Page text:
• Lucia Joyce

Back To School Loosh

I pretty much always loved school.

I didn't love the bullies, although I learned a lot from surviving them.

I didn't love working out weird, uninvited virginal tensions, or teachers who seemed to care more about the rules than the learning itself.

I didn't love the incessant 'need to be cool' according to alpha jerks and the more swiftly sexually-developing girls who said so many things I wasn't ready to hear.

I didn't love assemblies, catholic mass in the gym, sweaty school dances, or peer pressure.

I didn't love being a nerd, and trying so hard not to be.

I just loved... learning. I loved the structure of arriving early and learning a little more each day. I loved checking books out of a quiet library. I loved having a place to go and learn, not just scientific facts, mathematical equations, historical lessons and the art of language, but everything in between.

I could learn basic music theory and harmonics. I could learn how to make lemon merengue pie, how to screen print shirts, how to use a drill press to make a rudimentary wooden gumball machine, how to play basketball, volleyball, and badminton, and how to sew (not very well, but still). I also learned how to socialize, how to learn from my mistakes, how to work just hard enough to be liked, but not favorited. I learned how to get attention (leopard pants and crimped hair) and how to avoid it (drying my polyester pit stains in the bathroom between classes--not always successful). I learned that having a crush is a highway straight to disappointment, both as a crushee and a crusher. I learned that I hate purses, and gossip, and lying. I learned I like working hard, even when it just isn't cool. I learned not to take it too harshly when nobody wants to hear what I have to say or hang out with me--it's not because of me. It's because they're wrapped up in them, which is totally fine.

As I scroll through the summer course offerings in the Creative Writing Certificate program at UCLA extension, I feel a familiar excitement... that back-to-school feeling. I used to think it was all about picking out my newest pair of gym shoes and prepping my first-day outfit. In actuality, I was just looking forward to all the learning. I relished minute details, like perfectly sharpened pencils and pages of different thicknesses, unopened textbooks, and homework by the light of the moon, in the car on the way home from dance on weeknights.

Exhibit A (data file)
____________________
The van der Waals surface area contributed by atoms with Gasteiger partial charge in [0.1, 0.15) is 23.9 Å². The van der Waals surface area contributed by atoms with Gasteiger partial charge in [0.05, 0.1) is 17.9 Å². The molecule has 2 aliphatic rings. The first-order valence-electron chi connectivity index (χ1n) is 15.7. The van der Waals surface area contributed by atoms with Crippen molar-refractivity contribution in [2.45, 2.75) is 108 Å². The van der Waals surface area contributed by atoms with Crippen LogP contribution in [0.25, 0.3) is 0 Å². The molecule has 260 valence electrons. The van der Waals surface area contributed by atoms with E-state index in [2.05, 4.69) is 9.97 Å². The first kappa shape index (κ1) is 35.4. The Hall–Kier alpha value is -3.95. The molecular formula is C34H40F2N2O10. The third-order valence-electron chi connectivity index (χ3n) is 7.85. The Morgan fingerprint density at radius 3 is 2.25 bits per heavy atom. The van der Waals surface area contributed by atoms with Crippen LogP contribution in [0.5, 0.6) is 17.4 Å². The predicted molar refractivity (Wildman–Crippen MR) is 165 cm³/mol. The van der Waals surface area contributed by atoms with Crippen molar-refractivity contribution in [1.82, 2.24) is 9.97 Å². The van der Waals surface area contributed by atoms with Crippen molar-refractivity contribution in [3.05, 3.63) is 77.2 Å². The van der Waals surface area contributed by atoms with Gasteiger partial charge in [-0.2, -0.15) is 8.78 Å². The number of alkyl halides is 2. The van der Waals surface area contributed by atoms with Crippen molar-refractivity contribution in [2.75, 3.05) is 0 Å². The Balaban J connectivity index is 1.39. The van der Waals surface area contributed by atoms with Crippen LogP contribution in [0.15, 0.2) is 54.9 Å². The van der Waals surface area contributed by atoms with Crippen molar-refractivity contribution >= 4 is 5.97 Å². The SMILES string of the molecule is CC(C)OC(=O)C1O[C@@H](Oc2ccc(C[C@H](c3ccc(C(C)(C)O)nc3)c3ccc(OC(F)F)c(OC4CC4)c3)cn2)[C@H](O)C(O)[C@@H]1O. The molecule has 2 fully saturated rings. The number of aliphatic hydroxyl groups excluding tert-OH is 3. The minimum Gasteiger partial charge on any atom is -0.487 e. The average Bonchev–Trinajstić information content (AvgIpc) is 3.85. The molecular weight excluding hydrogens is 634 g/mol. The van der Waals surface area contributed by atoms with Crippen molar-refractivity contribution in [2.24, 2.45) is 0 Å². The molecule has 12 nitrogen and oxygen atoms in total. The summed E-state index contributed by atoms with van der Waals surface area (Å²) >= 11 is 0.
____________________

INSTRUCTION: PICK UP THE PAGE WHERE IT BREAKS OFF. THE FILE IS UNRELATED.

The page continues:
My college experience overwhelmed me: a new style of pressure to perform that bore heavily on my future, my finances, my "status" in the world. I paid for my first few semesters of college with scholarships, savings, and high interest credit, and the weighty importance of investment in a self I barely knew caused me to retreat: into beer, into romance, into side jobs where I felt more grounded/valued (what can I say, Outback Steakhouse was kind to me), and into simply attempting to be an adult, living on my own. I realized I had spent so much 'la la' time getting surface-level invested in all sorts of things and people, but almost no time cultivating a sense of purpose over the long haul. It's tragic, I guess, but who was genuinely cultivating their long term sense of purpose at 17/18 years old? Anyone you know? Me either, honestly.

Now, at 33, in a place of clarity and scattered accomplishment, I feel like I can finally embrace who I am as I dive back into structured learning--of a subject I am endlessly passionate about and engaged in. As I enroll in each course, carefully perusing the teacher bios and syllabuses, and (once again), paying out of my own savings, I realize I have been looking for this chance to make reading and writing my priority, not just my hobby. I have been waiting for an excuse to read more, analyze great authors and emerging work at every phase, and just exist in reverence of learning. I have been waiting to soak in an academic environment with my quarantine-inspired maturity and purpose in tow.

The past 12 years outside of school have taught me immeasurable lessons about performance, entertainment, business, relationships, and self care. I've learned compassion, creativity, and dedication from people I wouldn't have met if I had stayed on a purely academic track. Now I can return to something I love (school) with all these experiences unique to me, and that is satisfying in a way I feel... I cannot fully describe.

(*Readies backpack with snacks).

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